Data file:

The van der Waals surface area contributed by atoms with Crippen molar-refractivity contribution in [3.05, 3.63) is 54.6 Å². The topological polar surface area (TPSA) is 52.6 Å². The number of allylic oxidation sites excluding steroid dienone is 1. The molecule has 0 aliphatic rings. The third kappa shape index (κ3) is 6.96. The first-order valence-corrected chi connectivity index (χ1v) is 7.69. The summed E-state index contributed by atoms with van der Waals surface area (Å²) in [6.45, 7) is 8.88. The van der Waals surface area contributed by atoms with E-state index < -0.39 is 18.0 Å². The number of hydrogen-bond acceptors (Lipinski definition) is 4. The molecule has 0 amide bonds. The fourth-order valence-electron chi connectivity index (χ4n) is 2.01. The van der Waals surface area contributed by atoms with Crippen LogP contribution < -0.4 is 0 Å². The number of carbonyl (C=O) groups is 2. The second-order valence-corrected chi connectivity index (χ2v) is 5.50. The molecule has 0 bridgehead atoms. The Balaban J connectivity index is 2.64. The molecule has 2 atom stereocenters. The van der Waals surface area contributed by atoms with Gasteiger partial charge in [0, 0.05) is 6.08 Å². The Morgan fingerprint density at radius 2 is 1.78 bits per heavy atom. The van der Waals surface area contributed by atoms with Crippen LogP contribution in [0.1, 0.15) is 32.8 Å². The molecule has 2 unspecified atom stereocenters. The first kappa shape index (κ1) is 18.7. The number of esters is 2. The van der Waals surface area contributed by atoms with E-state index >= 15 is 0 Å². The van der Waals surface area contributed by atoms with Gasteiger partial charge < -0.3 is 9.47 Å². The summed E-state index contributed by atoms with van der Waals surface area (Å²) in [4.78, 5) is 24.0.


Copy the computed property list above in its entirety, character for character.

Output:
The van der Waals surface area contributed by atoms with Crippen molar-refractivity contribution in [3.05, 3.63) is 54.6 Å². The topological polar surface area (TPSA) is 52.6 Å². The number of allylic oxidation sites excluding steroid dienone is 1. The molecule has 0 aliphatic rings. The third kappa shape index (κ3) is 6.96. The first-order valence-corrected chi connectivity index (χ1v) is 7.69. The summed E-state index contributed by atoms with van der Waals surface area (Å²) in [6.45, 7) is 8.88. The van der Waals surface area contributed by atoms with E-state index < -0.39 is 18.0 Å². The number of hydrogen-bond acceptors (Lipinski definition) is 4. The molecule has 0 amide bonds. The fourth-order valence-electron chi connectivity index (χ4n) is 2.01. The van der Waals surface area contributed by atoms with Crippen LogP contribution < -0.4 is 0 Å². The number of carbonyl (C=O) groups is 2. The second-order valence-corrected chi connectivity index (χ2v) is 5.50. The molecule has 0 bridgehead atoms. The Balaban J connectivity index is 2.64. The molecule has 2 atom stereocenters. The van der Waals surface area contributed by atoms with Gasteiger partial charge in [0, 0.05) is 6.08 Å². The Morgan fingerprint density at radius 2 is 1.78 bits per heavy atom. The van der Waals surface area contributed by atoms with Crippen LogP contribution in [0.1, 0.15) is 32.8 Å². The molecule has 2 unspecified atom stereocenters. The first kappa shape index (κ1) is 18.7. The number of esters is 2. The van der Waals surface area contributed by atoms with E-state index >= 15 is 0 Å². The van der Waals surface area contributed by atoms with Gasteiger partial charge < -0.3 is 9.47 Å². The summed E-state index contributed by atoms with van der Waals surface area (Å²) in [4.78, 5) is 24.0.